Clef Notes Chicagoland Journal for the Arts
Robert Grosvenor, Untitled (1989-1990), (photo courtesy of the artist and Paula Cooper Gallery, New Yrok).
From the Spring 2017 Issue of Clef Notes Chicagoland Journal for the Arts
American visual artist Robert Grosvenor has an inescapable talent for saying an awful lot with just a little. His body of work is decidedly tangible, bursting with muscularity, yet it is as fluid and abstract as it is distinct. His 50-year career has produced a range of works that seem to resist interpretation, while subtly emphasizing relationships and an interconnectedness that speaks to a larger meaning at play.
Grosvenor’s work is now on display in a new exhibition at the Renaissance Society at the University of Chicago in Hyde Park. Like some of the artist's creations, the exhibition itself is spare and minimal. A single sculpture rests in a stark, architecturally serene room on the campus of the "Ren," as the museum is affectionately known. The exhibition, like the artist it honors, says a lot with just a little.
The work, Untitled (1989-1990), is a single sculpture composed of brick, two seemingly incomplete vertical slabs, connected by corrugated steel “grate.” Renaissance Society executive director and chief curator Solveig Øvstebø points out that, while entirely relatable, these materials are also a bit off-putting. “There is something ‘odd’ about them,” she explained. “The concrete blocks are silver…the corrugated steel is really thick and has some blue color to it. Due to this ‘offness’ of very familiar materials, each viewer is given an open space to respond to the work in an individual, way.” And that is really what is key to this exhibition...and to Grosvenor. The response his work solicits is as much part of the experience of Robert Grosvenor as any other element. And for that reason, Øvstebø and her team worked to ensure that the exhibition space was designed in response to Grosvenor’s sculpture. “We worked very closely with (Grosvenor) in order to build out the gallery’s walls specifically in response to the sculpture. This was a very exacting process driven by the artist’s sensibilities around material and space—we wanted the sculpture to occupy the gallery in a very particular way. The walls are not only framing the sculpture but they also function as a bridge between the art work and the spatial architecture at the Ren.”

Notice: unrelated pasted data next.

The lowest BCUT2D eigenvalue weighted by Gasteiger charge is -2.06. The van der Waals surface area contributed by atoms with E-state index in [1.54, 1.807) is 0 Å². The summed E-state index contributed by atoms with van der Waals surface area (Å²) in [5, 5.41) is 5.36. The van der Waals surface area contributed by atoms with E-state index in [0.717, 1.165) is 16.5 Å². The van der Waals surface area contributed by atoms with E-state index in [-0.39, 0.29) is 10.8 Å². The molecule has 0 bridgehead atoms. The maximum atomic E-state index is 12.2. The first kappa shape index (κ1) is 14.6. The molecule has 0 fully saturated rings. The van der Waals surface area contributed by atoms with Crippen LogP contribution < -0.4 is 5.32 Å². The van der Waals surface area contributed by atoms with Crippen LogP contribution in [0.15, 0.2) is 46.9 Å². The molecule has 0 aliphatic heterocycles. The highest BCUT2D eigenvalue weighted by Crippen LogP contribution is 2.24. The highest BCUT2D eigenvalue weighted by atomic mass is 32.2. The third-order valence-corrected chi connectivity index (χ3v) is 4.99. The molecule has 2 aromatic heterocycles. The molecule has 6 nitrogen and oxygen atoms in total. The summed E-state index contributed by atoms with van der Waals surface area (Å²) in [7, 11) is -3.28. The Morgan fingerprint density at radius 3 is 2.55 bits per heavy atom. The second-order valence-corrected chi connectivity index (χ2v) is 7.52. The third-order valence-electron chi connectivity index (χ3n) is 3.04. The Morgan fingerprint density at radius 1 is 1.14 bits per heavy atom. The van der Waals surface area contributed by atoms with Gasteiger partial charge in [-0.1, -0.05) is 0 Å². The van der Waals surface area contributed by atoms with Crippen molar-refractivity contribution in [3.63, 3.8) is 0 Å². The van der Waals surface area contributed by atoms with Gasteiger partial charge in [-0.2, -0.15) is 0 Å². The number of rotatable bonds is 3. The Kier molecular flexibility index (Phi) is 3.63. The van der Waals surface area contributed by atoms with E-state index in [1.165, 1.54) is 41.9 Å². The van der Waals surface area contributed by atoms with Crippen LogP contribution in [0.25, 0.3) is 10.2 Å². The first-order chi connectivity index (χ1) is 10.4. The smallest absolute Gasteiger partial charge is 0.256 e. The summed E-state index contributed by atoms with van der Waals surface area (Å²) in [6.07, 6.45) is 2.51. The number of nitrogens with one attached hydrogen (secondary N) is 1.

According to Øvstebø, the stark nature of the exhibition space says as much about the work it showcases as it does about Grosvenor and his strong vision. He clearly drives a context that precludes haste. Open space yields contemplation and exploration. By employing these elements, he generously gives us another lens through which to view, “one that refuses to narrow things down,” says Øvstebø. It does, however, cause us to slow down a bit, examine and explore carefully this work of art that almost instantly entreats interpretation.